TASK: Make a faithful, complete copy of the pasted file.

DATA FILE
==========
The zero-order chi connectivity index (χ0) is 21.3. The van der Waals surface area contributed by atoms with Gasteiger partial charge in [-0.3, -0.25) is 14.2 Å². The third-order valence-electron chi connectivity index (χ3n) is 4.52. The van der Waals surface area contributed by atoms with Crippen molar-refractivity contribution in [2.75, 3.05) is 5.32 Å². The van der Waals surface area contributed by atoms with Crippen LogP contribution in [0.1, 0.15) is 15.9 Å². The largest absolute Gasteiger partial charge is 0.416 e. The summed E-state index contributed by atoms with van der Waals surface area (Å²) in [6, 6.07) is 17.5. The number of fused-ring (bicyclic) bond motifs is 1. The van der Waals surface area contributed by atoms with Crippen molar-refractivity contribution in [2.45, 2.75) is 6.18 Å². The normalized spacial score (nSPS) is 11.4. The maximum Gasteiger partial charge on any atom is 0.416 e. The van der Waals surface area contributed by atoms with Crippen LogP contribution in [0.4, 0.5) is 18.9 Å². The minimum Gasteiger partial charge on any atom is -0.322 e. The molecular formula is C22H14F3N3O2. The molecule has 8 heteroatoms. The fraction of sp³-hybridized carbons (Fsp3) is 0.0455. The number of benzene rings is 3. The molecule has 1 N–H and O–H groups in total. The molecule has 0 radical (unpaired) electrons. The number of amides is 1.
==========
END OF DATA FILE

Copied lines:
The zero-order chi connectivity index (χ0) is 21.3. The van der Waals surface area contributed by atoms with Gasteiger partial charge in [-0.3, -0.25) is 14.2 Å². The third-order valence-electron chi connectivity index (χ3n) is 4.52. The van der Waals surface area contributed by atoms with Crippen molar-refractivity contribution in [2.75, 3.05) is 5.32 Å². The van der Waals surface area contributed by atoms with Crippen LogP contribution in [0.1, 0.15) is 15.9 Å². The largest absolute Gasteiger partial charge is 0.416 e. The summed E-state index contributed by atoms with van der Waals surface area (Å²) in [6, 6.07) is 17.5. The number of fused-ring (bicyclic) bond motifs is 1. The van der Waals surface area contributed by atoms with Crippen molar-refractivity contribution in [2.45, 2.75) is 6.18 Å². The normalized spacial score (nSPS) is 11.4. The maximum Gasteiger partial charge on any atom is 0.416 e. The van der Waals surface area contributed by atoms with Crippen LogP contribution in [0.4, 0.5) is 18.9 Å². The minimum Gasteiger partial charge on any atom is -0.322 e. The molecular formula is C22H14F3N3O2. The molecule has 8 heteroatoms. The fraction of sp³-hybridized carbons (Fsp3) is 0.0455. The number of benzene rings is 3. The molecule has 1 N–H and O–H groups in total. The molecule has 0 radical (unpaired) electrons. The number of amides is 1.